Lightning flashes as the wind and fog make walking almost impossible. You are stranded. You hear screams in the dark. You desperately need shelter from the elements until daylight arrives. There is a creepy looking abandoned home. Would you enter?

 

 

 

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The Evil Outside

In the Spirit of Halloween and the Day of the Dead

In the spirit of Halloween (which was yesterday) and the day of the dead (which is tomorrow) here is another attempt at speculative poetry. This time with a horror bent. Can they mesh? Horror is about fearing the unknown; poetry is about expressing ideas with brevity. Of course, you can mix them. Can I pull it off? You, the reader, will be the judge.

Of course, you can mix them. Can I pull it off? You, the reader, will be the judge.

Sometimes the biggest terror is resisting our very natures. The eternal conflict between what we are and how we see ourselves versus who would we rather be.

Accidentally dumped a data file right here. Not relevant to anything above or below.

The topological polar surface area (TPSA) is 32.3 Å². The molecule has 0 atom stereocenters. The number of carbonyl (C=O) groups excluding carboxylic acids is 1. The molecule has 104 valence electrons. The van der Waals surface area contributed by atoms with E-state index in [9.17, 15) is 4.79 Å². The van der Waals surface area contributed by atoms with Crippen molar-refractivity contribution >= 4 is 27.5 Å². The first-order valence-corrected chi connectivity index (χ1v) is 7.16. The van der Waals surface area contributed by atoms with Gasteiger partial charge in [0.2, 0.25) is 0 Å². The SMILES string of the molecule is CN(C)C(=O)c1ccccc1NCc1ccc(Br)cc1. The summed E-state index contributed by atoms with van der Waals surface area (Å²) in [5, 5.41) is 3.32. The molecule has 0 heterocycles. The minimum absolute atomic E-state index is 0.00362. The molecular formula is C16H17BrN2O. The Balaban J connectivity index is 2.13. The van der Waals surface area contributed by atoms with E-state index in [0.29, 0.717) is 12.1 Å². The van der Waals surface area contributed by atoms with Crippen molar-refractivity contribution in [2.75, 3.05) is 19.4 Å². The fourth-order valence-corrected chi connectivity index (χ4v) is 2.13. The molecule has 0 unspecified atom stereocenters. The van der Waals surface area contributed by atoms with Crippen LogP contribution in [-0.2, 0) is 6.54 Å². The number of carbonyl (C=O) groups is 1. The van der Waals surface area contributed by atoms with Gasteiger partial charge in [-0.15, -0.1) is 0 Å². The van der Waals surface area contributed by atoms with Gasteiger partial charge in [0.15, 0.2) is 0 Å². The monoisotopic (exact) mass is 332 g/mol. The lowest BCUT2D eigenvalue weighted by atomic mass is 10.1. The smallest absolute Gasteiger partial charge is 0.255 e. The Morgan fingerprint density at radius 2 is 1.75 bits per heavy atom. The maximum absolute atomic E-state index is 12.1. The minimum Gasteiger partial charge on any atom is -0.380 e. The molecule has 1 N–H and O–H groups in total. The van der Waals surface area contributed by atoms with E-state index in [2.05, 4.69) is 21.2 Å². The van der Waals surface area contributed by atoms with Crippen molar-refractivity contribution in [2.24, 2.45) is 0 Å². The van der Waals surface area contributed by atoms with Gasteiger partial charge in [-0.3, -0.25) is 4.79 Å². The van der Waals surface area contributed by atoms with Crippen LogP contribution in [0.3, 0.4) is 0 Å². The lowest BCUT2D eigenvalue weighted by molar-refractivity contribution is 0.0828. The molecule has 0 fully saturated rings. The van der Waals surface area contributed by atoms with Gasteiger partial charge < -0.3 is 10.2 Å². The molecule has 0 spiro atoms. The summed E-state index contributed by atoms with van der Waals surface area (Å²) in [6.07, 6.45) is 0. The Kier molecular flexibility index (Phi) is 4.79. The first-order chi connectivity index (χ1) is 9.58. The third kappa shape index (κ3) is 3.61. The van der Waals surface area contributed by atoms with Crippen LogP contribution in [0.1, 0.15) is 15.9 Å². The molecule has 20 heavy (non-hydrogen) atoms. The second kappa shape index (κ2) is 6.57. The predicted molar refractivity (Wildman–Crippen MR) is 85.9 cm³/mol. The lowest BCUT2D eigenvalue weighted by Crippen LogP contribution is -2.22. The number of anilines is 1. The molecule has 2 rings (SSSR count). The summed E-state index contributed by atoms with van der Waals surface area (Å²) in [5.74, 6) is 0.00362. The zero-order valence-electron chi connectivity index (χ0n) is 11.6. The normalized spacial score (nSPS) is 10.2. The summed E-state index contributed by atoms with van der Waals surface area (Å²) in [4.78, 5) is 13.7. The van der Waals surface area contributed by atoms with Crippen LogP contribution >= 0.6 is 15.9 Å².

Don’t be afraid of what lurks within. It is the evil outside you should fear…

 

monster claw drawing by Joshua Hascher at JoshuaHascher.wordpress.com

 

The Evil Outside

As I walk to the house,

there is a ghoul beside

 the phantom, my guide,

searching for vengeance.

 

I search for the clause

in the spellbook, I spied

a hex I once tried

seeking repentance.

 

After dark, on the moonlight,

I feel unbeatable, at peace.

I don’t want to fight

this terrible disease.

 

Saddened with rejection

My desire is to flee

When I see my reflection

The monster is… me.

 

As I touched my skin,

with terrible repulsion,

I wonder what was my sin?

Can I control this compulsion?

To devour human flesh,

Raw, not fresh.

 

I feel no freedom, neither calm,

As I descend into darkness.